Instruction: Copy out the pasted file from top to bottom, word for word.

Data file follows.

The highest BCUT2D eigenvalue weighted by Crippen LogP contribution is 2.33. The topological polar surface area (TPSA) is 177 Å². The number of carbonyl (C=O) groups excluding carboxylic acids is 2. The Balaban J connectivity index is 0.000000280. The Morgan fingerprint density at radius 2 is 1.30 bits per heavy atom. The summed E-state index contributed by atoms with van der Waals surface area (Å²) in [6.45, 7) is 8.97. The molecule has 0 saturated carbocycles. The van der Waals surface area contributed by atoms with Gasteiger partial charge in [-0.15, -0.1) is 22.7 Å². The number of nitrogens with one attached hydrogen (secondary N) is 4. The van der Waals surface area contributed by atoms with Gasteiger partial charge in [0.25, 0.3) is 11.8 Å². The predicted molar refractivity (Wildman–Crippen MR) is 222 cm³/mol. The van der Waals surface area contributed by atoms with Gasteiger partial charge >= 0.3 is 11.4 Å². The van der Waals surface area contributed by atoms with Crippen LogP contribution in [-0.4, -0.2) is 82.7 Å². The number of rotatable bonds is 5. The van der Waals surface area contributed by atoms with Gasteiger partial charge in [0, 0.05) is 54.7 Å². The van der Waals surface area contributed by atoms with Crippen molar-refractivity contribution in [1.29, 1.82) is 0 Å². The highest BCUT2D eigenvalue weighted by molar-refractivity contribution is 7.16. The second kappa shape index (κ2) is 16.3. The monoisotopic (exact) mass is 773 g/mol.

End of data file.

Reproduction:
The highest BCUT2D eigenvalue weighted by Crippen LogP contribution is 2.33. The topological polar surface area (TPSA) is 177 Å². The number of carbonyl (C=O) groups excluding carboxylic acids is 2. The Balaban J connectivity index is 0.000000280. The Morgan fingerprint density at radius 2 is 1.30 bits per heavy atom. The summed E-state index contributed by atoms with van der Waals surface area (Å²) in [6.45, 7) is 8.97. The molecule has 0 saturated carbocycles. The van der Waals surface area contributed by atoms with Gasteiger partial charge in [-0.15, -0.1) is 22.7 Å². The number of nitrogens with one attached hydrogen (secondary N) is 4. The van der Waals surface area contributed by atoms with Gasteiger partial charge in [0.25, 0.3) is 11.8 Å². The predicted molar refractivity (Wildman–Crippen MR) is 222 cm³/mol. The van der Waals surface area contributed by atoms with Gasteiger partial charge >= 0.3 is 11.4 Å². The van der Waals surface area contributed by atoms with Crippen LogP contribution in [-0.4, -0.2) is 82.7 Å². The number of rotatable bonds is 5. The van der Waals surface area contributed by atoms with Gasteiger partial charge in [0, 0.05) is 54.7 Å². The van der Waals surface area contributed by atoms with Crippen molar-refractivity contribution in [1.29, 1.82) is 0 Å². The highest BCUT2D eigenvalue weighted by molar-refractivity contribution is 7.16. The second kappa shape index (κ2) is 16.3. The monoisotopic (exact) mass is 773 g/mol.